Stocks are lower on Thursday, with the Dow Jones Industrial Average (DJINDICES:^DJI) and the broader S&P 500 (SNPINDEX:^GSPC) down 0.76% and 0.85%, respectively, at 1:45 p.m. EDT. The Nasdaq Composite was down 1.66%. One stock bucking the trend is Mondelez International, which is up 0.91% on the news that the high-profile activist investor has taken a $5.5 billion stake in the food and beverage group.

Bill Ackman's flip-flops on Mondelez/Kraft
In his most recent
annual shareholder letter, Berkshire Hathaway CEO Warren Buffett railed against investment bankers for the mental "flexibility" they demonstrate in the pursuit of fees, writing: 

Investment bankers, being paid as they are for action, constantly urge acquirers to pay 20% to 50% premiums over market price for publicly held businesses. The bankers tell the buyer that the premium is justified for "control value" [...] A few years later, bankers -- bearing straight faces -- again appear and just as earnestly urge spinning off the earlier acquisition in order to "unlock shareholder value." Spin-offs, of course, strip the owning company of its purported "control value" without any compensating payment.

We're seeing an example of the same process today, only this time, it's an activist investor pursuing returns, not advisory fees. 

Late yesterday, The Wall Street Journal reported that combative hedge fund manager Bill Ackman has taken a $5.5 billion stake in Mondelez International. According to the Journal, "the activist believes Mondelez has to grow revenues faster and cut costs significantly, or sell itself to a rival." 

With a market capitalization in excess of $75 billion, there are very few food and beverage business large enough to acquire Mondelez. One potential acquirer is the Kraft Heinz Company, which has a market value of nearly $100 billion. 

Hang on a minute. 

Rewind to Oct. 2012: Mondelez was created when Kraft Foods spun off Kraft Foods Group (the North American grocery business). The international snacks and confectionery business that remained was then renamed Mondelez International.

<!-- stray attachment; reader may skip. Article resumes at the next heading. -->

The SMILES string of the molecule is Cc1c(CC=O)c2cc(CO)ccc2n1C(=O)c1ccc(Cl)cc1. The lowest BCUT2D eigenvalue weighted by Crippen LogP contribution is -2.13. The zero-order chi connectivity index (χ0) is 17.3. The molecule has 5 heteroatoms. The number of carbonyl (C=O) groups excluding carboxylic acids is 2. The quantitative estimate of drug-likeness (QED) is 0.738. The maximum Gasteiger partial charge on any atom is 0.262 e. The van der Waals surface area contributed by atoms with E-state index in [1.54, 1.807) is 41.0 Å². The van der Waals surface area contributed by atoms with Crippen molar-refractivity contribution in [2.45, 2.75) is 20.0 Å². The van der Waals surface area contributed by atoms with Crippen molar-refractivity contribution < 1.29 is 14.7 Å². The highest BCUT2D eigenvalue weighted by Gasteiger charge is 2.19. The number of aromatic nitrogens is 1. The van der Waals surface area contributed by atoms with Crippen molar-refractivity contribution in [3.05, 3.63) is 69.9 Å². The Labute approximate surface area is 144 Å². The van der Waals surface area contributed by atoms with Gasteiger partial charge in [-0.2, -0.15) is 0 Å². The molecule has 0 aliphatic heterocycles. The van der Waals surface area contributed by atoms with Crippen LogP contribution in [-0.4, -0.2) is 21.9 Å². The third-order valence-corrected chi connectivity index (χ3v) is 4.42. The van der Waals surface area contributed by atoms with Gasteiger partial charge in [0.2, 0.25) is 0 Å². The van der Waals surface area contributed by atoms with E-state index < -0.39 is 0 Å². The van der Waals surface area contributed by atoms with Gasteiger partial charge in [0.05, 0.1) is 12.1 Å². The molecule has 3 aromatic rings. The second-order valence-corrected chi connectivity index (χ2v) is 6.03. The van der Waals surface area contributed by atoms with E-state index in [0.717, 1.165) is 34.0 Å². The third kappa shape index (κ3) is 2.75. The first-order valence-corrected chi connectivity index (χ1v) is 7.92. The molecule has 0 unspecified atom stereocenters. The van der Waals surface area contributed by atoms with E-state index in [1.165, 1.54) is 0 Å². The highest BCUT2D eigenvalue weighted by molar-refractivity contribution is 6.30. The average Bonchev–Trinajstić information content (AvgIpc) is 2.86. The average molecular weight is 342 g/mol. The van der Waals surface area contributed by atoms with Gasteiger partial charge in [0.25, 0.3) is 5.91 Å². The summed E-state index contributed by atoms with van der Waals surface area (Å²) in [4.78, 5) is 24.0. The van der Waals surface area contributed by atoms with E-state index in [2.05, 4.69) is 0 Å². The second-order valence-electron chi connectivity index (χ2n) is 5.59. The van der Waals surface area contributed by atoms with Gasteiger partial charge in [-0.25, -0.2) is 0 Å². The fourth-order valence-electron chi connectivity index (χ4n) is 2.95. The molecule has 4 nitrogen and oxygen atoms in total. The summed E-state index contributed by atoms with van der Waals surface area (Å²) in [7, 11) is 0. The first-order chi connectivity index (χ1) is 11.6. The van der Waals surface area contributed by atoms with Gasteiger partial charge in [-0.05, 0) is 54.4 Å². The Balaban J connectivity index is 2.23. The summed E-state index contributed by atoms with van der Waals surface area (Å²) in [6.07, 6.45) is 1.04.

A couple of activist investors had been advocating for a spinoff, including -- you guessed it -- Bill Ackman. 

Now go back a couple of years before that. In 2010, Kraft Foods was trying to acquire British confectioner Cadbury, which is now one of Mondelez's most important businesses. One of the supporters of the deal was... Bill Ackman. He even produced a Powerpoint presentation to explain the economic rationale behind the deal. 

Perhaps all of this back-and-forth is beginning to make you dizzy; if so, an antidote may be on the way. If Mondelez were to sell itself to Kraft Heinz (which seems like a genuine possibility), this perpetual motion machine would come to a halt. 

Indeed, Kraft Heinz is jointly owned by Brazilian investment group 3G Capital and Berkshire Hathaway, and as Warren Buffett explains in his Owner's Manual: "Regardless of price, we have no interest at all in selling any good businesses that Berkshire owns. [...] Gin rummy managerial behavior (discard your least promising business at each turn) is not our style."

This article represents the opinion of the writer, who may disagree with the “official” recommendation position of a Motley Fool premium advisory service. We’re motley! Questioning an investing thesis -- even one of our own -- helps us all think critically about investing and make decisions that help us become smarter, happier, and richer.